Don't be fooled by the opening of "Maladrino" -- Eugene Hütz hasn't gotten soft. He's just setting up what's to come: a giddy sing-along in some cantina south of the border of the borderless world of crazed, speed-punk polka drinking music that is Gogol Bordello.
Friday night saw an entire night of rainfall, and the super cell storm that would be later confirmed to have created the largest tornado in recorded history left Mulberry Mountain and Wakarusa wetter and muddier than ever.
Atop a mountain, surrounded by an Arkansas forest, lies the 10-years-running music festival, Wakarusa.
What did people say about Woodstock? If you can remember it all you weren't actually there? Same goes for a Gogol Bordello show. If you somehow avoided the Eastern dance infection and the temptation to imbibe against paeans like "Alcohol" you must have left the raucous ruckus of the Pageant for the semi-weekly Missouri tornado.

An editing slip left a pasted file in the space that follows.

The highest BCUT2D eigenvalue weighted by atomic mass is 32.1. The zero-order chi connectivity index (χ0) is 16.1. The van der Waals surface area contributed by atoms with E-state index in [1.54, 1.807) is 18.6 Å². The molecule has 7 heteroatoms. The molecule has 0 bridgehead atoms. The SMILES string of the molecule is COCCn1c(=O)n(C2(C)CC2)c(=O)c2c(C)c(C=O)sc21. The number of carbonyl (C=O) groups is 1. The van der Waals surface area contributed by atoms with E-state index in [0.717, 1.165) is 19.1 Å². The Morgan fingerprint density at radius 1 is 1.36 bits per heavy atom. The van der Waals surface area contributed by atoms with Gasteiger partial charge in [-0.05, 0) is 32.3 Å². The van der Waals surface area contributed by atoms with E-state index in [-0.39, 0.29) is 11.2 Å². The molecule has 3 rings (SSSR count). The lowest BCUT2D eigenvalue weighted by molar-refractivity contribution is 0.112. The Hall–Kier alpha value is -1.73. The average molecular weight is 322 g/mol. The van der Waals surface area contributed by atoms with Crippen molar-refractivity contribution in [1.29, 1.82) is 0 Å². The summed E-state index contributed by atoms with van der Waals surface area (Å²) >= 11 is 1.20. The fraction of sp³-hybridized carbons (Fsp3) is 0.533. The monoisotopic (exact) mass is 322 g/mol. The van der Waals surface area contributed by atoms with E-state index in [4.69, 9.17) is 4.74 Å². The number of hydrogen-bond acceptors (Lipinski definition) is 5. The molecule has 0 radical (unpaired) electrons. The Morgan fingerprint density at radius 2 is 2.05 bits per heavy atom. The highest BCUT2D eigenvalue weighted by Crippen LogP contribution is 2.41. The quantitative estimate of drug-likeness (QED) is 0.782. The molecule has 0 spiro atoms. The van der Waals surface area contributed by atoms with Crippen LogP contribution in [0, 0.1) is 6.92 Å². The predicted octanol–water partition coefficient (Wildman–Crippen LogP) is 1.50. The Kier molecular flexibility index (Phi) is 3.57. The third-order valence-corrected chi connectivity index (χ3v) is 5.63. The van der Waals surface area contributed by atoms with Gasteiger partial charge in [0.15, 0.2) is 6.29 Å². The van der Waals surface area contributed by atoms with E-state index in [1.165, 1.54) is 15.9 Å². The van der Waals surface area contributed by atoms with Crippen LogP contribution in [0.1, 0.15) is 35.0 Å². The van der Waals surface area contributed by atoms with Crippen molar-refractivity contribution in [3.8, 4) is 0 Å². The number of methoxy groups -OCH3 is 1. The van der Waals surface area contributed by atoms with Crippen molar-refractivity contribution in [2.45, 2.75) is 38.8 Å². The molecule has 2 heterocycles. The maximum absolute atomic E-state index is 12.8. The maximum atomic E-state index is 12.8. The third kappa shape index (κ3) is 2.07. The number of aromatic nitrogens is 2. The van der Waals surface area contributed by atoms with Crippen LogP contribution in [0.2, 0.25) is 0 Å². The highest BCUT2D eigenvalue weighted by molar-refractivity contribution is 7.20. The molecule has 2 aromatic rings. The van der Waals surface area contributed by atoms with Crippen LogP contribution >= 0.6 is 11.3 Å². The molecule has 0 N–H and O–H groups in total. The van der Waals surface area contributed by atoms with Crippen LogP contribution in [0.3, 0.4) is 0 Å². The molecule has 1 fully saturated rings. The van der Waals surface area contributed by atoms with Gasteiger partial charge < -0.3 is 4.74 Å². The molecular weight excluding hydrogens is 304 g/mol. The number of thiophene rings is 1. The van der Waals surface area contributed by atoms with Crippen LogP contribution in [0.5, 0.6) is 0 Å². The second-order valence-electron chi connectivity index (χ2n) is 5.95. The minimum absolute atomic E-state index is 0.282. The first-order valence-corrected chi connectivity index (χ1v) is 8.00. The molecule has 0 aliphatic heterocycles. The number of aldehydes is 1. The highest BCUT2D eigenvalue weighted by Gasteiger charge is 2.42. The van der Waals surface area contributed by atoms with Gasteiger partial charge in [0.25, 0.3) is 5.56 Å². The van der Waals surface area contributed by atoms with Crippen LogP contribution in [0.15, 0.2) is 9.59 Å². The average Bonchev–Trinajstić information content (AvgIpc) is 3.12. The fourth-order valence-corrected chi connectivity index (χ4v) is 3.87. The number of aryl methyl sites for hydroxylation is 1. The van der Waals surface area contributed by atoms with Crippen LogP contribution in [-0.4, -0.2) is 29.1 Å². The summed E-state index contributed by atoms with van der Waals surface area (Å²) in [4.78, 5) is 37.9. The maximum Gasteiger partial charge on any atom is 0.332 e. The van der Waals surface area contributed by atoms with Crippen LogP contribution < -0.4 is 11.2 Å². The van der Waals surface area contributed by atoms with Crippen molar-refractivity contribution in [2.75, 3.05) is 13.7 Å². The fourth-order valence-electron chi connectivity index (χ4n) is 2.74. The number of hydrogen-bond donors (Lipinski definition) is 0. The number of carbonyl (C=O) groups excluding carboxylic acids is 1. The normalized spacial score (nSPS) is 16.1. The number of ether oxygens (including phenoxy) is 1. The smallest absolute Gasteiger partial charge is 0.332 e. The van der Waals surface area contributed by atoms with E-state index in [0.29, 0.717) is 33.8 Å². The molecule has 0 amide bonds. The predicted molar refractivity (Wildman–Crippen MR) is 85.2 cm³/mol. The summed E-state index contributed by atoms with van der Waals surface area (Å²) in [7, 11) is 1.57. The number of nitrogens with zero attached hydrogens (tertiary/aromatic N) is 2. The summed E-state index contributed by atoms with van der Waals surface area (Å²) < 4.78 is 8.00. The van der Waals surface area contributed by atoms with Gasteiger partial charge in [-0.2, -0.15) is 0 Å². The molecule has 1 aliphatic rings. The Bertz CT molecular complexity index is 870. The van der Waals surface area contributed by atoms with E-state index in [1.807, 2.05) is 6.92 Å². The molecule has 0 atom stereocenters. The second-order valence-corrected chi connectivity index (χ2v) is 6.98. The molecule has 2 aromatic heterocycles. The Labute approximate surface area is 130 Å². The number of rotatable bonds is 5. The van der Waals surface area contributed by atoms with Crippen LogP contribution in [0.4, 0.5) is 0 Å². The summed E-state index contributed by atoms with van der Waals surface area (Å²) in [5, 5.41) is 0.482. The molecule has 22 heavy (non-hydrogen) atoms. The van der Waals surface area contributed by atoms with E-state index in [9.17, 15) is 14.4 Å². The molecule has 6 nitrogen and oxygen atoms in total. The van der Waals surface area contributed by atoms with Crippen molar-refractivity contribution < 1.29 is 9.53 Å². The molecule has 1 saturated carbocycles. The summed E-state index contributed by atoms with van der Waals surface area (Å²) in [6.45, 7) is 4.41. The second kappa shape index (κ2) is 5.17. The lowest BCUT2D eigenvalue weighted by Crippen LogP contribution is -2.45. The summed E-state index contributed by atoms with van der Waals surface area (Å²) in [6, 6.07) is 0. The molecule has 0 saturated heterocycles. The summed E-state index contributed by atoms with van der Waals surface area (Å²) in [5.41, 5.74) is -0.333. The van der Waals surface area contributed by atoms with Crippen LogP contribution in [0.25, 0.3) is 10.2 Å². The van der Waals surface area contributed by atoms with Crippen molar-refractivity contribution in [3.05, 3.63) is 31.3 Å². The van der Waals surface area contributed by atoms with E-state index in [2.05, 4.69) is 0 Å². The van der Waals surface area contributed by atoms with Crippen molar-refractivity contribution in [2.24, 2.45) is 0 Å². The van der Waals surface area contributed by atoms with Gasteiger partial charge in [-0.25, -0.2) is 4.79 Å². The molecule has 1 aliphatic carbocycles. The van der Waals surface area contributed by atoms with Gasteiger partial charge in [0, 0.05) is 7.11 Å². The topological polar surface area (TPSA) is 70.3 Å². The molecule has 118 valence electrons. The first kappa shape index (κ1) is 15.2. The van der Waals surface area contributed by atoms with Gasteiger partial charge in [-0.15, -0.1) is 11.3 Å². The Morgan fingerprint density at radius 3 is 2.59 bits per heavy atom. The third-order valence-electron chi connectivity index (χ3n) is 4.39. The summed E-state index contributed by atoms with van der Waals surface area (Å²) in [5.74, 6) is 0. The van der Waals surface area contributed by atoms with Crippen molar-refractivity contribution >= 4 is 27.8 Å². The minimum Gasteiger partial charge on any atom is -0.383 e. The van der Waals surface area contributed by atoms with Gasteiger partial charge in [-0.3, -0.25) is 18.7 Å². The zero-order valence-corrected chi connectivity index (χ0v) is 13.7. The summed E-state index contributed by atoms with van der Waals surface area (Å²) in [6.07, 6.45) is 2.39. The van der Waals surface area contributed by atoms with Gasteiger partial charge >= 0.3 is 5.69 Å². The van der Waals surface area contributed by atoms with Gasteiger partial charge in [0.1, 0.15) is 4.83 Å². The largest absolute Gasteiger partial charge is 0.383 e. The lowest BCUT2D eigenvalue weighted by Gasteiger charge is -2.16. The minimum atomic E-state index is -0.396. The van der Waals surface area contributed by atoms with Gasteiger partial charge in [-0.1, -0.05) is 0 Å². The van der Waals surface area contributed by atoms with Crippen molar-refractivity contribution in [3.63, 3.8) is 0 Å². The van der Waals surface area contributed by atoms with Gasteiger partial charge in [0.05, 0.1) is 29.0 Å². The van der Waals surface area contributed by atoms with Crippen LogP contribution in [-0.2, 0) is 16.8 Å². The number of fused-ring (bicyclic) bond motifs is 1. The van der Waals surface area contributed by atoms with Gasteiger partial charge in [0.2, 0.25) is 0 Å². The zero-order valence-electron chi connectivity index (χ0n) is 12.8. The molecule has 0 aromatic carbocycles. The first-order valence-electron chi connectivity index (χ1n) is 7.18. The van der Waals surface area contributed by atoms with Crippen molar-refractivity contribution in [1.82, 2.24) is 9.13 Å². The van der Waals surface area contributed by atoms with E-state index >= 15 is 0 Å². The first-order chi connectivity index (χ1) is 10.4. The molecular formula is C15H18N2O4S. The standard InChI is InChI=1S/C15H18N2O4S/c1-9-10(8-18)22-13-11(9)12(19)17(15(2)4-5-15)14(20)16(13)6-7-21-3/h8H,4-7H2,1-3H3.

There and back again: Transcontinental punks Gogol Bordello mash up sounds and styles from all four corners and in every direction at once.
Friday night how to write an essay at the Pageant featured a rare and beautiful site: a mosh pit of sweaty rockers. Like Proust's madeleine, the scent of mosh transported me back to an earlier primordial time, when I was young and too stupid not to realize that dances which involve elbows and collisions aren't healthy, even if they are fun. Gogol Bordello brought it all back to me.
Gogol Bordello’s music is a melting pot of intoxicating gypsy rhythms and punk mentality. The mix of culture within the band itself is a genuine display of their mission of community and optimism. Stopping by during the band's tour for Trans-Continental Hustle, singer Eugene Hütz visited Coin-Operated Radio to perform an inspiring solo set.